Archives for July 2010

DEM, LEM, and TEM: The New Language of Accountability & Standards

Okay. Here is a multiple choice question for you to consider: DEM, LEM, and TEM are: a. Nicknames for the latest X-Box game superheroes b. Abbreviations for newly discovered planets outside the solar system c. Names of three new political parties in the State of Georgia d. Acroynms for Georgia’s system wide approach to effectiveness […]

DEM, LEM, and TEM: The New Language of Accountability & Standards

Okay. Here is a multiple choice question for you to consider: DEM, LEM, and TEM are: a. Nicknames for the latest X-Box game superheroes b. Abbreviations for newly discovered planets outside the solar system c. Names of three new political parties in the State of Georgia d. Acroynms for Georgia’s system wide approach to effectiveness […]

The Real Meaning of Standards: Rigor, Shock, Stacking Up, Raising the Bar!

There was an article in today’s Atlanta Journal/Constitution newspaper by Maureen Downey, a columnist who writes on education issues entitled “Georgia’s Core Values.”  The article had nothing to say about “core values”, but had a lot to say about the new national math and English/language arts “core” standards. Surprisingly Downey writes without any criticism or […]

New Generation of Standards: What's Going On Here?

Last week the Massachusetts Board of Education approved the adoption of the Common Core Standards in Language and Mathematics, replacing their own standards which had been in place for nearly two decades, and viewed in high regard in the educational world.  Massachusetts’ politicians, educators and professional standard’s managers had spent nearly a year debating whether to […]

New Generation of Standards: What’s Going On Here?

Last week the Massachusetts Board of Education approved the adoption of the Common Core Standards in Language and Mathematics, replacing their own standards which had been in place for nearly two decades, and viewed in high regard in the educational world.  Massachusetts’ politicians, educators and professional standard’s managers had spent nearly a year debating whether to […]

Time to Review Online: National Research Council Framework for Science Education

In a post that I wrote in February, I announced that the National Research Council had received funding from the Carnegie Foundation to develop a “conceptual framework for a new generation of science standards.”  The conceptual framework has been completed in a public draft that is now ready for review.  There is an online questionnaire […]

Top Blogs in Science Teaching

The Art of Teaching Science has been identified as one of 15 top science teaching blogs by Maria Magher’s blog.  We are very thrilled to be one of the weblogs on Maria’s list.  There you will find a collection of science teaching blogs that you might find relevant to your work.  I’ve visited all of […]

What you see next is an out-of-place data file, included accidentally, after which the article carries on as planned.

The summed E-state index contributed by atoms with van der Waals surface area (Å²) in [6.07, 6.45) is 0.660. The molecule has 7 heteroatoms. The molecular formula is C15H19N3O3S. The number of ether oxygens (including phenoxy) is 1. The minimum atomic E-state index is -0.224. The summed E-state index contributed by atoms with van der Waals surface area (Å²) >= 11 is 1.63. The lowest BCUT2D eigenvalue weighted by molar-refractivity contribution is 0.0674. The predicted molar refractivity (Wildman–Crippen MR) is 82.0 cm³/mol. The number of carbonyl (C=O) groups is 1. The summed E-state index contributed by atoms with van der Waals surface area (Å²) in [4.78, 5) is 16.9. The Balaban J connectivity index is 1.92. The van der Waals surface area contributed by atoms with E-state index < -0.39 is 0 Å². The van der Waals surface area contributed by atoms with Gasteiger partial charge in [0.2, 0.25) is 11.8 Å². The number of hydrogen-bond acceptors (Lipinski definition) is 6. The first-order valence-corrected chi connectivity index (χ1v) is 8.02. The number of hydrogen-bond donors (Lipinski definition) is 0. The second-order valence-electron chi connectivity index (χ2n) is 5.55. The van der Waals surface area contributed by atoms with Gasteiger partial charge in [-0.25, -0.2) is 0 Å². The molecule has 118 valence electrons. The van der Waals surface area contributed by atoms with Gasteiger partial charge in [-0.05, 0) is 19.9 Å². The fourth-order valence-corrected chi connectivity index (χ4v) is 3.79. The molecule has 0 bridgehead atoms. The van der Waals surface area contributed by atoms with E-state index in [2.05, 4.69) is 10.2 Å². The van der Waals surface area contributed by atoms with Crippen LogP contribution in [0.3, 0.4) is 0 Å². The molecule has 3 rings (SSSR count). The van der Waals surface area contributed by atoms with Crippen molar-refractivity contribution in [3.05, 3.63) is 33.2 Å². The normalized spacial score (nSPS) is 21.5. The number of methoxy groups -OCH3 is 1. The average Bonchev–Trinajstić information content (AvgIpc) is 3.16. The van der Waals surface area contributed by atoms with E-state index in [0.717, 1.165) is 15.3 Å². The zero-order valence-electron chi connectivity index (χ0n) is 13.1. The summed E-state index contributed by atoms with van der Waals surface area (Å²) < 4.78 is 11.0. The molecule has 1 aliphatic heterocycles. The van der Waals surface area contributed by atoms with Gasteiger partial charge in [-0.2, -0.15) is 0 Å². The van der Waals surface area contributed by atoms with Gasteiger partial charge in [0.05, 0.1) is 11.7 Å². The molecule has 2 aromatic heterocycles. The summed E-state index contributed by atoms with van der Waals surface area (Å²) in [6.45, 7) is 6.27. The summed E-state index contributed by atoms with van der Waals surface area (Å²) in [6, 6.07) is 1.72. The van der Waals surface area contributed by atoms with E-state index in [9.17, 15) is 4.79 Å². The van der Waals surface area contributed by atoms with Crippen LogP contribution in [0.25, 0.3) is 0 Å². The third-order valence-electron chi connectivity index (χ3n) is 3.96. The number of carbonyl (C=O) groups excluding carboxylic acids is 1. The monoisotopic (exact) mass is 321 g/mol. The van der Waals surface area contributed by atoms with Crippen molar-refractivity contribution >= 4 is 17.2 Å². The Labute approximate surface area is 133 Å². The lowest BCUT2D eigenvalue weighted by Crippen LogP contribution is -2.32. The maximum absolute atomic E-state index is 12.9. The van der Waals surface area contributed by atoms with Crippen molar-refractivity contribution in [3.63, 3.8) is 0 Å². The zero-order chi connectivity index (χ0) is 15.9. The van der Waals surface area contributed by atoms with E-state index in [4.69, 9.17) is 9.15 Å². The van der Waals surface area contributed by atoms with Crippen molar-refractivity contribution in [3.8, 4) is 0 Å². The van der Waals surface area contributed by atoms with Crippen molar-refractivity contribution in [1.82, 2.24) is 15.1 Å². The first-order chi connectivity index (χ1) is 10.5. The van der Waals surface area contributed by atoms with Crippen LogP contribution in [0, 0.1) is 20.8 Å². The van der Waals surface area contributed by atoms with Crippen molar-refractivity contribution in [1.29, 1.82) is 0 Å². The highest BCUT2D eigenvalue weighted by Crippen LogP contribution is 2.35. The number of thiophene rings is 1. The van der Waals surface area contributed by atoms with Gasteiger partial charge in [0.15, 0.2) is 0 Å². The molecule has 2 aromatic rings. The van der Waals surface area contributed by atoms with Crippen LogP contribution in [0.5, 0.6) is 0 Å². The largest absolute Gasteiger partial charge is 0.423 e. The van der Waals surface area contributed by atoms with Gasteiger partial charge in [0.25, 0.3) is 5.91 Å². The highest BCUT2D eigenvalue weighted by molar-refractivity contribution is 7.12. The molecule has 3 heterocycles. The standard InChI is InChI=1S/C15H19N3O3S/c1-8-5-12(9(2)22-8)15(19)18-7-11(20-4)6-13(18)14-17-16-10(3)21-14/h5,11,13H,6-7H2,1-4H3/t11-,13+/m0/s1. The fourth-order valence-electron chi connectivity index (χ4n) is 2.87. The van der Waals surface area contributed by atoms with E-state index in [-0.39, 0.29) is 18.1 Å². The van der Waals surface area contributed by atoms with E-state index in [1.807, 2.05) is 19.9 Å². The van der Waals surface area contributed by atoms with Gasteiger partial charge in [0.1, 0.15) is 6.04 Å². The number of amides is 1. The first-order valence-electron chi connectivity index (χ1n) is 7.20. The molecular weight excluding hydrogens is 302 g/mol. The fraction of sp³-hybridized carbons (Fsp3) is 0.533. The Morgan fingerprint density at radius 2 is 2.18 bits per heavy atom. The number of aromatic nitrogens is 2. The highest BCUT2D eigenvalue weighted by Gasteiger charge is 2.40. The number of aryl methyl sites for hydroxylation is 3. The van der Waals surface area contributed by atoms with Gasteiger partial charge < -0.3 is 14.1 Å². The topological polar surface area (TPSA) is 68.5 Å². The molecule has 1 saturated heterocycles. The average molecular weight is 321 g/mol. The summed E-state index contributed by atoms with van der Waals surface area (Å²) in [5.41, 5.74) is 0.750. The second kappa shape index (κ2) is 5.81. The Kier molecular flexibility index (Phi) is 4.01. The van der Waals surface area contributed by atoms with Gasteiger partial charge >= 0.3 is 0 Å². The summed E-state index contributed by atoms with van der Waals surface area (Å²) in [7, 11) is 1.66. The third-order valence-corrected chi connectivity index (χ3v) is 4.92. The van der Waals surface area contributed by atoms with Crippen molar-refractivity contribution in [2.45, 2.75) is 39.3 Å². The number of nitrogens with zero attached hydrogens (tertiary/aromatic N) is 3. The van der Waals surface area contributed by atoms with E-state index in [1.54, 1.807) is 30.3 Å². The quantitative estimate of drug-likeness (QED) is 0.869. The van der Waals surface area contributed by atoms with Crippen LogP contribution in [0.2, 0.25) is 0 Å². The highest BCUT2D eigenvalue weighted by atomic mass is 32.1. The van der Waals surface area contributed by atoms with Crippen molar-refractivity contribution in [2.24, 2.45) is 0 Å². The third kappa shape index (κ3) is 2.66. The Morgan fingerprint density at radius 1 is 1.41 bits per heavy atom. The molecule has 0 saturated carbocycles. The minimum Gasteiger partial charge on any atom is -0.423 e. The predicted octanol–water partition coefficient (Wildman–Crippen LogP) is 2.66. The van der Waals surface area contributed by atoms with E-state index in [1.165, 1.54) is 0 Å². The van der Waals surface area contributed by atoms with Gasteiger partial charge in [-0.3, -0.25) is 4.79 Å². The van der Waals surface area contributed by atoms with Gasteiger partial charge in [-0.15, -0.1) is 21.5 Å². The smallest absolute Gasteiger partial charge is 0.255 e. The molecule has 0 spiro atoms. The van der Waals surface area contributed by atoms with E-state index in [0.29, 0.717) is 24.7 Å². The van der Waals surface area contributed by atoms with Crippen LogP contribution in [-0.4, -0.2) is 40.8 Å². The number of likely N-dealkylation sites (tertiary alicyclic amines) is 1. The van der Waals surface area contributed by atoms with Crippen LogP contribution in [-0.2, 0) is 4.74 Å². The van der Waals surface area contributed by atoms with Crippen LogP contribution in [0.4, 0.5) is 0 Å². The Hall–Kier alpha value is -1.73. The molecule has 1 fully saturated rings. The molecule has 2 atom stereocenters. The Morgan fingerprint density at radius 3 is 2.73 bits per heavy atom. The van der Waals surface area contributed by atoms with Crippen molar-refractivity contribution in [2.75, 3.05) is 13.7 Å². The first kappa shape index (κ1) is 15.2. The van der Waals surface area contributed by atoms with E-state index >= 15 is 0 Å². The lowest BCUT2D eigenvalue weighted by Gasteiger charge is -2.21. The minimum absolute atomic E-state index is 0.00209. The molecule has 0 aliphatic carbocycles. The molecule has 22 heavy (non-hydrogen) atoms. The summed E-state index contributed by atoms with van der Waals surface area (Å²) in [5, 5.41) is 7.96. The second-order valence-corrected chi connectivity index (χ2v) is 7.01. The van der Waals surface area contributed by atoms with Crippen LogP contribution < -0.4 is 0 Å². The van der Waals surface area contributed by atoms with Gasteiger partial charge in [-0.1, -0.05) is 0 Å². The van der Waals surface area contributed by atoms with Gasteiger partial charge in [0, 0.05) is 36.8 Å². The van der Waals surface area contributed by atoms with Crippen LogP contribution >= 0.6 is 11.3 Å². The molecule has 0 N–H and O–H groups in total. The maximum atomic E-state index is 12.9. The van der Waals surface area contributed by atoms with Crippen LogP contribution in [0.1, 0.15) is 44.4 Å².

Why Scientific Perceptions Persist Even with Facts & Teaching

There was a very interesting study completed at the University of Michigan entitled When Corrections Fail: The persistence of political misperceptions by researchers Brendan Nyhan, School of Public Health, University of Michigan, and Jason Reifler, Department of Political Science, Georgia State University.  This study, although in the realm of political behavior, has strong implications for science […]

Why Scientific Perceptions Persist Even with Facts & Teaching

There was a very interesting study completed at the University of Michigan entitled When Corrections Fail: The persistence of political misperceptions by researchers Brendan Nyhan, School of Public Health, University of Michigan, and Jason Reifler, Department of Political Science, Georgia State University.  This study, although in the realm of political behavior, has strong implications for science […]

Why Scientific Perceptions Persist Even with Facts & Teaching

There was a very interesting study completed at the University of Michigan entitled When Corrections Fail: The persistence of political misperceptions by researchers Brendan Nyhan, School of Public Health, University of Michigan, and Jason Reifler, Department of Political Science, Georgia State University.  This study, although in the realm of political behavior, has strong implications for […]

Why Scientific Perceptions Persist Even with Facts & Teaching

There was a very interesting study completed at the University of Michigan entitled When Corrections Fail: The persistence of political misperceptions by researchers Brendan Nyhan, School of Public Health, University of Michigan, and Jason Reifler, Department of Political Science, Georgia State University.  This study, although in the realm of political behavior, has strong implications for […]

Independence Days

Happy July 4th, an important day for us all, and my favorite holiday. There are serious problems all around us, but today perhaps we can reflect on the importance of the American day of Independence.  The notion of independence is an underlying principle of science and education, and it is perhaps the central reason that […]